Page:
Southern Flying Squirrel

Southern Flying


Glaucomys volans



They call me a Flying Squirrel, but that’s not exactly correct. In fact I don’t fly but I glide! And it’s thanks to a special membrane of skin called the patagium. This membrane goes from my wrists to my heels just like a bat. I use my tail to steer and to land softly. I can make 90 and even 180 degree turns in flight – quite useful for going from one tree to another. I am the smallest of the squirrel family, but unlike my cousins, I prefer to be active at night. My big black eyes provide great night vision.

I don’t hibernate, but I share my nest with others of my species to protect myself from the cold. Nothing like a bunch of warm bodies huddled together! I will sometimes raid bird feeders during  the cold season to get an easy meal. That is when you are likely to see me because I am otherwise quite shy.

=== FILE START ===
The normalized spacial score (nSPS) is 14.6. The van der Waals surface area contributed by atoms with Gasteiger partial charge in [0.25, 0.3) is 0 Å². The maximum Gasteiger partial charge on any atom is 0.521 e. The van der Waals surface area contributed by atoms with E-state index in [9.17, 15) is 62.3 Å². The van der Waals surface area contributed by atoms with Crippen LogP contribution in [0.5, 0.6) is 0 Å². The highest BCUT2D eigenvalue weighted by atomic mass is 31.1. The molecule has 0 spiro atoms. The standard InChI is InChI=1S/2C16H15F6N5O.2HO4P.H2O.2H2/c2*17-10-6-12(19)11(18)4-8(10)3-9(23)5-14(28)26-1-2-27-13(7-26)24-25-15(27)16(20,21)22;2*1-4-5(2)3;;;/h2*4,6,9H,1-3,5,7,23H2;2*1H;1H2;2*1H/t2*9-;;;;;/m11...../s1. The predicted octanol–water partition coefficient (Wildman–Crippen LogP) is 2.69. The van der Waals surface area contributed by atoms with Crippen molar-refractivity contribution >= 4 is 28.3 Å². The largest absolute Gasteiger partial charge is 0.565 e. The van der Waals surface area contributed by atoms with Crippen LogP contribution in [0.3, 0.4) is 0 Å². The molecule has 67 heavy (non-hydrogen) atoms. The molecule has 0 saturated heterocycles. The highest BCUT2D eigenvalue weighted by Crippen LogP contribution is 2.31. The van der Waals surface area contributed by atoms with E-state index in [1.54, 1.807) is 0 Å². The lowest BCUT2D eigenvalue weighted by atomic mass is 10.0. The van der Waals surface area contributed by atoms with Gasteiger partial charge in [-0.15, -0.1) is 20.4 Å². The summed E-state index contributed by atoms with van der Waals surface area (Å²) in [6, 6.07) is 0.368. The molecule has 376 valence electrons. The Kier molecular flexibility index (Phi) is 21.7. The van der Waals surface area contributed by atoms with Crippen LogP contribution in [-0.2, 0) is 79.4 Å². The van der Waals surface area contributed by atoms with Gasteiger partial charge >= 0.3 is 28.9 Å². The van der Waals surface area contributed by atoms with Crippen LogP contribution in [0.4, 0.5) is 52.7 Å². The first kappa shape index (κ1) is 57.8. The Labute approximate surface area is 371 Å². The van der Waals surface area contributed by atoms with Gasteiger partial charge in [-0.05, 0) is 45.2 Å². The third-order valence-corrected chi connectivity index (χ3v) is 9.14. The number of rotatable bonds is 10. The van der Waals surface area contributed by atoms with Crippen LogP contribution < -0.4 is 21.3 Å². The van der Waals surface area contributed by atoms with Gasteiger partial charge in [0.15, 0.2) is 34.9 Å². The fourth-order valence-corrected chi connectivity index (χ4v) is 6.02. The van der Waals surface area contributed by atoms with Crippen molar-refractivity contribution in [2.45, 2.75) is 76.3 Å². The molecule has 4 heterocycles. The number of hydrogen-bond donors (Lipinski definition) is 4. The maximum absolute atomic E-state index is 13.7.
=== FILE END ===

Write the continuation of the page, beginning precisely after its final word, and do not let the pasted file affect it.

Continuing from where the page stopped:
Southern Flying Squirrel



Total Length 20,7 - 25,2 cm
Tail length 8,5 – 11,5 cm
Weight 49,4 – 81,4 g


10 years average in captivity; the record is 12 years. Rarely exceed 6 years in the wild


Mature forests, forested regions rich in nut and grain production


Nuts, grains, mushrooms, insects, eggs, hatchlings


1 to 2 litters per year, from 2 to 7 young (average of 4)

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